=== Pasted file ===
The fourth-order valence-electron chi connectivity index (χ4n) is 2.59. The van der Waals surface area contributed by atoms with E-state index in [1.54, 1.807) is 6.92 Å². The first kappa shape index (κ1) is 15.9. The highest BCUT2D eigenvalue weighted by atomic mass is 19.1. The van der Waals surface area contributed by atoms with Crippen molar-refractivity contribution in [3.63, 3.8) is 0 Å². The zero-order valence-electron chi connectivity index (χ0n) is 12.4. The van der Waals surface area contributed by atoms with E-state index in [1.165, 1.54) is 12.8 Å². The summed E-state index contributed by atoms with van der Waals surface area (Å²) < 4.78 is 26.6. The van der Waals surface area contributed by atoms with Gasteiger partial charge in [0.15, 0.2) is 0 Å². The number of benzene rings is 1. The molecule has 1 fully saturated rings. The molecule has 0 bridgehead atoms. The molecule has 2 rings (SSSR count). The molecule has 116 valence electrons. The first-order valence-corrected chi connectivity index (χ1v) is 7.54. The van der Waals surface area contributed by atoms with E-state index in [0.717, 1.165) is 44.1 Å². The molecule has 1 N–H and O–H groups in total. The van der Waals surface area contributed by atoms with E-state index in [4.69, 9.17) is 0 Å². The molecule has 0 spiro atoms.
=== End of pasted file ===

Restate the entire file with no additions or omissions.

The fourth-order valence-electron chi connectivity index (χ4n) is 2.59. The van der Waals surface area contributed by atoms with E-state index in [1.54, 1.807) is 6.92 Å². The first kappa shape index (κ1) is 15.9. The highest BCUT2D eigenvalue weighted by atomic mass is 19.1. The van der Waals surface area contributed by atoms with Crippen molar-refractivity contribution in [3.63, 3.8) is 0 Å². The zero-order valence-electron chi connectivity index (χ0n) is 12.4. The van der Waals surface area contributed by atoms with E-state index in [1.165, 1.54) is 12.8 Å². The summed E-state index contributed by atoms with van der Waals surface area (Å²) < 4.78 is 26.6. The van der Waals surface area contributed by atoms with Gasteiger partial charge in [0.15, 0.2) is 0 Å². The number of benzene rings is 1. The molecule has 1 fully saturated rings. The molecule has 0 bridgehead atoms. The molecule has 2 rings (SSSR count). The molecule has 116 valence electrons. The first-order valence-corrected chi connectivity index (χ1v) is 7.54. The van der Waals surface area contributed by atoms with E-state index in [0.717, 1.165) is 44.1 Å². The molecule has 1 N–H and O–H groups in total. The van der Waals surface area contributed by atoms with E-state index in [4.69, 9.17) is 0 Å². The molecule has 0 spiro atoms.